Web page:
Hello,

I'm currently conducting investigation on how the surface area (or width) of a blade on a 3-bladed fan effect the power of the wind produced. I have done lots of research and it seems that there has been lots of experiments and calculations done on the effects of the number of blades and the effects of radius/diameter on power. However, there is little information on the effects of the surface area.

I was wondering whether someone can help me explain the relationship between the surface area of the blades and the power, whilst keeping the radius and number of blades fixed?

I have collected some data through an experiment where I had fans of the same radius but different surface area. I measured the velocity of the wind for each of the different fans.

To process my data, I decided to calculate the power, using the equation:

Power = 0.5*Area*Density of air*(velocity of wind)^3

I got this equation from my textbook regarding the calculation of maximum available power of wind energy (for turbines). And from research, I have found out that the Area is equal to swept area or the area of the full circle covered by the fan.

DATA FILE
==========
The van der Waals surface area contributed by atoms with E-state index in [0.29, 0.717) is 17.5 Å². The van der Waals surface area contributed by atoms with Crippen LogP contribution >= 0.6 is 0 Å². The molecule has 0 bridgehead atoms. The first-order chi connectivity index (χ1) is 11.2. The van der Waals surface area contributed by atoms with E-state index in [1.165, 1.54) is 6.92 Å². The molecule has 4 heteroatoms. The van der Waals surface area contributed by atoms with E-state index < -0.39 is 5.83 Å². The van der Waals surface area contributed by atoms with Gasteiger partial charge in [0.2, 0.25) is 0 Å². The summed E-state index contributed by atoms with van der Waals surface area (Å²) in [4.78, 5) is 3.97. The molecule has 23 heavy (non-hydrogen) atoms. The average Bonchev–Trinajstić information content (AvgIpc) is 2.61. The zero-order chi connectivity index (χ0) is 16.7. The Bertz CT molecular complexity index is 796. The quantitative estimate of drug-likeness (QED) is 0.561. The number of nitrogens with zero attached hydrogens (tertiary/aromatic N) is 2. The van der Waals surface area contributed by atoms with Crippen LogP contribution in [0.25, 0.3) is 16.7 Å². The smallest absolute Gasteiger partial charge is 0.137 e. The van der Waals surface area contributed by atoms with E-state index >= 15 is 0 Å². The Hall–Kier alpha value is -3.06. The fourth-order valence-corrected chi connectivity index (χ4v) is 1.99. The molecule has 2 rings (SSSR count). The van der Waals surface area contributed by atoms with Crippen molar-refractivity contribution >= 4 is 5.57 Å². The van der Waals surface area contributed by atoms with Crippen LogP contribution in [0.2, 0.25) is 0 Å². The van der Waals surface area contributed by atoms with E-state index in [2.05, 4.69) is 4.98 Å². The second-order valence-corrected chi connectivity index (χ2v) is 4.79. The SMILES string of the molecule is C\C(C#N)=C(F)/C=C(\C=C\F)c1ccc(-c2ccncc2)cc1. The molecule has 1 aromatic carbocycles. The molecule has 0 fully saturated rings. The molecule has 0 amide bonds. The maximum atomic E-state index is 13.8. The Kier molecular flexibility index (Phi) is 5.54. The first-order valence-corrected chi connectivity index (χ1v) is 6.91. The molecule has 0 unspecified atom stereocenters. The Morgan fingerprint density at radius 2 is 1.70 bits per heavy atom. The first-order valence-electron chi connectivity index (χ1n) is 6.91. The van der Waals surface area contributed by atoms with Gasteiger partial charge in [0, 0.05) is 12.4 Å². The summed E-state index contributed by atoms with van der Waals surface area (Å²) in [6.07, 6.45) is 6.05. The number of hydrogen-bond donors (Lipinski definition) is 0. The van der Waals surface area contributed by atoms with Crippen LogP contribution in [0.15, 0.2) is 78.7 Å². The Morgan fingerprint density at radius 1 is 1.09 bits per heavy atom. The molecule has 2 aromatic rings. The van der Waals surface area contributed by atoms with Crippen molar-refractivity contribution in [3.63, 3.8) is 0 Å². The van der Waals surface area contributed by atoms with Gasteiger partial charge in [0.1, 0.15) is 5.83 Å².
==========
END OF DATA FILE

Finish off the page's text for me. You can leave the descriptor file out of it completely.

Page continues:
The question and problem I am facing is that if I use the area of the circle (swept area), my results will not have much difference as the area of the circle (swept area) is equal for each fan (and the velocities didn't have that much of a difference).

So if I want to show a difference in my result, is it better to use the total surface area of the blades instead of the area of the full circle? I mean, at any one point in time, the area of air that is getting pushed by the fan is where the blades are... - so wouldn't the total surface area of the blade prove to be a more accurate measure of the power produced by the fan?